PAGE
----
Scientists who spotted a giant gas blob orbiting the black hole at the center of the Milky Way say they'll get a first-ever close-up view of matter falling into a supermassive black hole.
For the first time, astronomers are poised to get a close look at a supermassive black hole making a meal of in-falling gas.
The black hole in question lurks in the center of the Milky Way. A vast blob of gas is orbiting the black hole, known astronomically as Sagittarius A*. And it appears to be a swan-song orbit.
At its closest approach in 2013, the gradually stretching blob will have been shredded into fragments by the black hole's gravity. The fragments are expected to swing to within 1.5 light-days of the black hole's event horizon – the point of no return for in-falling matter.
That's about 260 times the distance between Earth and the sun. The team discovering the blob calculates that some of the gas fragments will be flung into new orbits around Sagittarius A*. But the team says some of that gas may be drawn in ever-tightening circles around the black hole until it crosses the event horizon and vanishes in a burst of radiation.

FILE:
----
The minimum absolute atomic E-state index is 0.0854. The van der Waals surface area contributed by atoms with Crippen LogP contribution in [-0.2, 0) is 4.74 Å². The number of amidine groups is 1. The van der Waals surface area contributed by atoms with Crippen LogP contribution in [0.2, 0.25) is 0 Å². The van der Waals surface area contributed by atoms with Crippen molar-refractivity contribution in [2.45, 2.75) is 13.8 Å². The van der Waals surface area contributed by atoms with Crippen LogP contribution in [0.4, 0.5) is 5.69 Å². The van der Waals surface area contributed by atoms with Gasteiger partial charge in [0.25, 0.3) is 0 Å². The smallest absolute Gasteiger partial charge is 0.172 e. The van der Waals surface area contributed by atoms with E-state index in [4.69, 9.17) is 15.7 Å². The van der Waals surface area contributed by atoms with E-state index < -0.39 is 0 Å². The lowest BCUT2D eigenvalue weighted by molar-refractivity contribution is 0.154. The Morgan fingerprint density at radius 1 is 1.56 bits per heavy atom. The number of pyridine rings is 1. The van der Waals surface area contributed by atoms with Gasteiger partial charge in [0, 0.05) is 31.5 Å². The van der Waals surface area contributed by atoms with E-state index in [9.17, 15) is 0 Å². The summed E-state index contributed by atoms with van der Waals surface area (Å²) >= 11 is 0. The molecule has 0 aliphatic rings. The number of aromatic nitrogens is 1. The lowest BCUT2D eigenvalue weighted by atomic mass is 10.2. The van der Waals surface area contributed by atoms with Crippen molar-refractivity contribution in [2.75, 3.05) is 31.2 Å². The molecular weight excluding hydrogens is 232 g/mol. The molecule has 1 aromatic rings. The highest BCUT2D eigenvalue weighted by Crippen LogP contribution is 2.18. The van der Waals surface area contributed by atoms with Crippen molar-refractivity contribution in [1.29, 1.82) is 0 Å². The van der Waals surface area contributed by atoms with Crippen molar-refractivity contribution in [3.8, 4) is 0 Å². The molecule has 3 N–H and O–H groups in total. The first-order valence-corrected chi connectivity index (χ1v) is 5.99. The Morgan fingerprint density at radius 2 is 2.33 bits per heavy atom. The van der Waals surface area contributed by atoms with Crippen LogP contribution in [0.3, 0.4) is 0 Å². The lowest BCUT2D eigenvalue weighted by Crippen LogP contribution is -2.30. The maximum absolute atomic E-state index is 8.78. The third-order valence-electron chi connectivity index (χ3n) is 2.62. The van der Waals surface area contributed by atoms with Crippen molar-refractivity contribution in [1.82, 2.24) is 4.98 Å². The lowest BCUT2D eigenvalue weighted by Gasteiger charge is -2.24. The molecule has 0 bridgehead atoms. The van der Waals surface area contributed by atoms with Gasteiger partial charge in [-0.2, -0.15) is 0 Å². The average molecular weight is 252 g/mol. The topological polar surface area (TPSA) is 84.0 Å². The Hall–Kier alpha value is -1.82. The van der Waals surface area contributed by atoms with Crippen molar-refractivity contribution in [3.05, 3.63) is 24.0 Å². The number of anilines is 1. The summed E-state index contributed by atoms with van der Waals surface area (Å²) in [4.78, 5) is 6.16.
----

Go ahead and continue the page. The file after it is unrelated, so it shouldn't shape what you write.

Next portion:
"What a unique opportunity!" says an enthused Stefan Gillessen, an astrophysicist at the Max Planck Institute for Astrophysics in Garching, Germany. Dr. Gillessen led the team reporting the results in Thursday's issue of the journal Nature.
Researchers observing other galaxies millions of light-years away claim to have seen stars being disrupted by black holes, Gillessen writes in an email exchange. But the level of detail in the data hasn't been high enough to be thoroughly convincing.
"Here, we can predict that an accretion event will happen, [and] at a very close distance of 25,000 light years," he says. "The mass being fed towards the black hole is small, but we can watch it in exquisite detail."